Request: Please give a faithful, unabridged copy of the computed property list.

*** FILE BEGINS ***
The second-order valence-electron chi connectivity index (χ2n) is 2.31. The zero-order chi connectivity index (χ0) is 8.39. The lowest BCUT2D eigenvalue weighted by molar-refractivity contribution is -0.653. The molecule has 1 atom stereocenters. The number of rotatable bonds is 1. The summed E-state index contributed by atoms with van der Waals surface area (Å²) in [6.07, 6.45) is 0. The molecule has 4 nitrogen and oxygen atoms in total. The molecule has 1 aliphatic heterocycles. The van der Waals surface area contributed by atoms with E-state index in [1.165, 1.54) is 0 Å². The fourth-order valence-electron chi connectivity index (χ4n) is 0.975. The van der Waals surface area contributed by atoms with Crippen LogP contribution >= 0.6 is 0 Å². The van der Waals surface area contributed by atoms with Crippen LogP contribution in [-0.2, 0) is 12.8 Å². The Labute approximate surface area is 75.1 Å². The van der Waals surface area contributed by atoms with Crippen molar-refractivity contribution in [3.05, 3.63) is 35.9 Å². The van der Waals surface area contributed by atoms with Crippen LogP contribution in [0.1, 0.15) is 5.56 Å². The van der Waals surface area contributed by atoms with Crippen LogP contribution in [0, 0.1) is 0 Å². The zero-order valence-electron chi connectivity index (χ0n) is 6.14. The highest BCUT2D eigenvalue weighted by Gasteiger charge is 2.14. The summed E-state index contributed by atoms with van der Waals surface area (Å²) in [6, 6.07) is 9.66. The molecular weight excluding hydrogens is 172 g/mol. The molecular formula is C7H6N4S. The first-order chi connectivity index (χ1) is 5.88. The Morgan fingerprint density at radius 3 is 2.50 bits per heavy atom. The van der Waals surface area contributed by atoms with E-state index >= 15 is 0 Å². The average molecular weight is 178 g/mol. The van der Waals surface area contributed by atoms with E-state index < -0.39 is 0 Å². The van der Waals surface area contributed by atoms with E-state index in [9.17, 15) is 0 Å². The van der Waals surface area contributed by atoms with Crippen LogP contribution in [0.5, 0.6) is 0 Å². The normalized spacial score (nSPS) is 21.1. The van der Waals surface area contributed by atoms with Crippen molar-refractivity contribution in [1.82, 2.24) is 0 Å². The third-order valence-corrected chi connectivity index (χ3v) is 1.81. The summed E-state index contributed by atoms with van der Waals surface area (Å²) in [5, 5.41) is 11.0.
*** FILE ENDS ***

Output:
The second-order valence-electron chi connectivity index (χ2n) is 2.31. The zero-order chi connectivity index (χ0) is 8.39. The lowest BCUT2D eigenvalue weighted by molar-refractivity contribution is -0.653. The molecule has 1 atom stereocenters. The number of rotatable bonds is 1. The summed E-state index contributed by atoms with van der Waals surface area (Å²) in [6.07, 6.45) is 0. The molecule has 4 nitrogen and oxygen atoms in total. The molecule has 1 aliphatic heterocycles. The van der Waals surface area contributed by atoms with E-state index in [1.165, 1.54) is 0 Å². The fourth-order valence-electron chi connectivity index (χ4n) is 0.975. The van der Waals surface area contributed by atoms with Crippen LogP contribution >= 0.6 is 0 Å². The van der Waals surface area contributed by atoms with Crippen LogP contribution in [-0.2, 0) is 12.8 Å². The Labute approximate surface area is 75.1 Å². The van der Waals surface area contributed by atoms with Crippen molar-refractivity contribution in [3.05, 3.63) is 35.9 Å². The van der Waals surface area contributed by atoms with Crippen LogP contribution in [0.1, 0.15) is 5.56 Å². The van der Waals surface area contributed by atoms with Crippen LogP contribution in [0, 0.1) is 0 Å². The zero-order valence-electron chi connectivity index (χ0n) is 6.14. The highest BCUT2D eigenvalue weighted by Gasteiger charge is 2.14. The summed E-state index contributed by atoms with van der Waals surface area (Å²) in [6, 6.07) is 9.66. The molecular weight excluding hydrogens is 172 g/mol. The molecular formula is C7H6N4S. The first-order chi connectivity index (χ1) is 5.88. The Morgan fingerprint density at radius 3 is 2.50 bits per heavy atom. The van der Waals surface area contributed by atoms with E-state index >= 15 is 0 Å². The average molecular weight is 178 g/mol. The van der Waals surface area contributed by atoms with E-state index < -0.39 is 0 Å². The van der Waals surface area contributed by atoms with E-state index in [9.17, 15) is 0 Å². The van der Waals surface area contributed by atoms with Crippen LogP contribution in [0.5, 0.6) is 0 Å². The normalized spacial score (nSPS) is 21.1. The van der Waals surface area contributed by atoms with Crippen molar-refractivity contribution in [1.82, 2.24) is 0 Å². The third-order valence-corrected chi connectivity index (χ3v) is 1.81. The summed E-state index contributed by atoms with van der Waals surface area (Å²) in [5, 5.41) is 11.0.